Aardora helps speed healing in three ways. First, Aardora's unique moisturizers soothe itch, irritation, redness and swelling to deter the over-scratching of tender equine boils. Second, Aardora serves as an antimicrobial dressing in order to protect your horse's raw, crusty bumps from harmful germs (bacteria and fungus). Lastly, Aardora’s Active Earth Elements™ draw toxins and allergens away from your horse's skin while providing essential mineral nutrients. Guaranteed results with no reported side effects.
About Equine Boils, Causes & Symptoms:
Unfortunately, painful equine boils are quite common. These pus-filled boils, or "furuncles", are deep localized skin infections. At first, a boil will appear as a tender growth, much like a small blister. Over a few days, the boil will get filled with pus. Pus is a thick fluid produced by the body as it fights the bacterial infection. While these dead white skin cells are attacking the bacteria, they create a hardened lump on the skin. Treatment of the infection will aid in the mission of the pus, which will reduce the skin’s need to swell and create pressure. Consequently, the boil will drain and your horse’s surface discomfort will be eased.
Boils and furuncles have a range of causes, including common bacterial infections, nutritional deficiency or recent exposure to a toxic substance. Additional causes may include insect-bite-reactions, an imbalanced immune system (a byproduct of stress or other health problems), poor hygiene and/or poor nutrition.
How to Treat a Boil:
If you suspect that your horse has a skin boil, this diagnosis can easily be confirmed by a veterinary professional. It is important to treat a boil proactively; they can be extremely painful for your horse and, if left unattended, can even cause temporary lameness in some horses.
Always clean your hands thoroughly before handling your horse’s boil. If possible, clear the surrounding skin by clipping away hair with a set of grooming clippers or a small pair of first aid scissors. This will give you greater access, and give dirt less places to hide as the boil heals.
Once the area is clipped, take a clean gauze or towel and soak it in an antibacterial solution, such as saline solution (contact lens solution) or hydrogen peroxide. Or, wet the towel and rub it with a gentle soap, then gently clean the area.
Gently pat the area dry with a towel. Use a topical (surface) skin protectant, such as Aardora, to guard the skin against bacterial infection and keep the affected area clean. Aardora will also relieve your horse’s inflammation and redness, minimize uncomfortable skin-surface pressure, and encourage the boil to drain. Afterward, cover the area with gauze and secure with tape, being mindful not to wrap the bandage too tightly and cut off circulation to the affected area.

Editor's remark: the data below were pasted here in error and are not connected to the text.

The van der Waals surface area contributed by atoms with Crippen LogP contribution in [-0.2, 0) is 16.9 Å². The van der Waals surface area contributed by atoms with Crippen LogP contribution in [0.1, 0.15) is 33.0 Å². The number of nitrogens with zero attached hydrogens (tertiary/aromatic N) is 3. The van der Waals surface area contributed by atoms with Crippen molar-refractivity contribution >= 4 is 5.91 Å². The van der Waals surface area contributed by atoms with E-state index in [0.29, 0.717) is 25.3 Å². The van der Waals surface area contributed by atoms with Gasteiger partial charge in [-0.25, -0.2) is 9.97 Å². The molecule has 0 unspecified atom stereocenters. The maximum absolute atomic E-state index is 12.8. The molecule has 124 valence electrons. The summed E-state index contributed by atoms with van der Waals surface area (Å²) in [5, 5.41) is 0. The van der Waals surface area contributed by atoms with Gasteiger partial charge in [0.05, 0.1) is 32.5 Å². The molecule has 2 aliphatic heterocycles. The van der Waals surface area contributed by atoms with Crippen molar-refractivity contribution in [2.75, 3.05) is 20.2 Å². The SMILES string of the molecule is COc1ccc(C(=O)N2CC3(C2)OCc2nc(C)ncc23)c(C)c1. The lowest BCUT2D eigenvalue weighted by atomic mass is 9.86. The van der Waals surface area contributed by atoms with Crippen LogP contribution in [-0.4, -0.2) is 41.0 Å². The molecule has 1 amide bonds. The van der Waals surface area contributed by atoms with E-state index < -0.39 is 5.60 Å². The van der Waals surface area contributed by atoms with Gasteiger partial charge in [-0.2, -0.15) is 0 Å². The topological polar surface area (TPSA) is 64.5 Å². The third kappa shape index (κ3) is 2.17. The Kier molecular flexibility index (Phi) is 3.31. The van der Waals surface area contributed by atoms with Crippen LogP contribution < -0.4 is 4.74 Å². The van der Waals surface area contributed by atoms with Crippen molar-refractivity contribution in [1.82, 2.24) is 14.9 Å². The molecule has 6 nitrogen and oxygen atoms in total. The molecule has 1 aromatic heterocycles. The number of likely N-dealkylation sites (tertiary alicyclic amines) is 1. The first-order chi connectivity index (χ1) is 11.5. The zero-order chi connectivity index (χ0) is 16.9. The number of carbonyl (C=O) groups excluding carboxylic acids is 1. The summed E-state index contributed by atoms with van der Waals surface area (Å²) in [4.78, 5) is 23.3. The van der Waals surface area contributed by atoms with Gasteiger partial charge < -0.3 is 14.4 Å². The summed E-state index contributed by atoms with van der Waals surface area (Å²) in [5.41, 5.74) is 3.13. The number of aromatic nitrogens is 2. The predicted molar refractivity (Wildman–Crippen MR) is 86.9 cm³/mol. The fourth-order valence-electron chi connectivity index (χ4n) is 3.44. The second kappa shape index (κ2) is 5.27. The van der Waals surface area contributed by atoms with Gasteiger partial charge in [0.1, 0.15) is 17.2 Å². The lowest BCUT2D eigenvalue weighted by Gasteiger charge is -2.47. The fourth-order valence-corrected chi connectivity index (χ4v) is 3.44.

In the following days, check the boil every 12 hours. Gently remove any scabs or crusts skin that have formed, clean the area with soap and water, apply Aardora ointment and apply a fresh, clean bandage. If you come in contact with draining pus, just wash your hands; this bacteria is only infectious to humans if it is exposed to an open wound on the owner’s skin.
Trying to Prevent Boils:
Although there is no fail-safe way to prevent your horse from developing a boil or bacteria infection, you can discourage future skin irregularities by maintaining a high-quality equine diet regimen and using non-irritating grooming products. Keep in mind that a horse can develop dry, dull or itchy skin in reaction to a malnourished diet, over-bathing, under-brushing or to a chemical-filled shampoo. In general, you can help reserve your horse’s natural skin moisture by not over-bathing or over-using soap; hosing down especially dirty areas is sufficient in most cases to keep their coat clean in between monthly or bi-monthly washings. It is also good to allow your horse's skin to breathe, so try not to leave sheets and blankets on their coats for long periods of time (more than a day).
Finally, keep stalls clean and dry so that bacteria, fungus and parasites don't have a place to breed. And, keep fields clean from irritating brush, stinging nettles, etc. that can leave a horse's skin raw and open to infection.